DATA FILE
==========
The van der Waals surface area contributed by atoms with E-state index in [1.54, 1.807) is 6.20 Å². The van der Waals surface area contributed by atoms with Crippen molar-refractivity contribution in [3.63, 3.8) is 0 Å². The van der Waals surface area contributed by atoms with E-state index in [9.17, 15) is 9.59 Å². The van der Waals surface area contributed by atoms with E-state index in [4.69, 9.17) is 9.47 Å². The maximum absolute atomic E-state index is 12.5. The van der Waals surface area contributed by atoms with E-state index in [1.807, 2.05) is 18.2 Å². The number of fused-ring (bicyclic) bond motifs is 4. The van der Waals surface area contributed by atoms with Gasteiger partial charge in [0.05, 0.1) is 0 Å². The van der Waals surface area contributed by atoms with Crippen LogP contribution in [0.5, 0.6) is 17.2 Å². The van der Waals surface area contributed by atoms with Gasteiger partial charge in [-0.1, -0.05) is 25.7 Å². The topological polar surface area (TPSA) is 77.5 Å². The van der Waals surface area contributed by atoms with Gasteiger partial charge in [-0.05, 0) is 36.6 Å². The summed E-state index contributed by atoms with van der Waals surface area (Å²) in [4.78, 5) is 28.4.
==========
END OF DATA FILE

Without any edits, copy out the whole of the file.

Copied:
The van der Waals surface area contributed by atoms with E-state index in [1.54, 1.807) is 6.20 Å². The van der Waals surface area contributed by atoms with Crippen molar-refractivity contribution in [3.63, 3.8) is 0 Å². The van der Waals surface area contributed by atoms with E-state index in [9.17, 15) is 9.59 Å². The van der Waals surface area contributed by atoms with E-state index in [4.69, 9.17) is 9.47 Å². The maximum absolute atomic E-state index is 12.5. The van der Waals surface area contributed by atoms with E-state index in [1.807, 2.05) is 18.2 Å². The number of fused-ring (bicyclic) bond motifs is 4. The van der Waals surface area contributed by atoms with Gasteiger partial charge in [0.05, 0.1) is 0 Å². The van der Waals surface area contributed by atoms with Crippen LogP contribution in [0.5, 0.6) is 17.2 Å². The van der Waals surface area contributed by atoms with Gasteiger partial charge in [-0.1, -0.05) is 25.7 Å². The topological polar surface area (TPSA) is 77.5 Å². The van der Waals surface area contributed by atoms with Gasteiger partial charge in [-0.05, 0) is 36.6 Å². The summed E-state index contributed by atoms with van der Waals surface area (Å²) in [4.78, 5) is 28.4.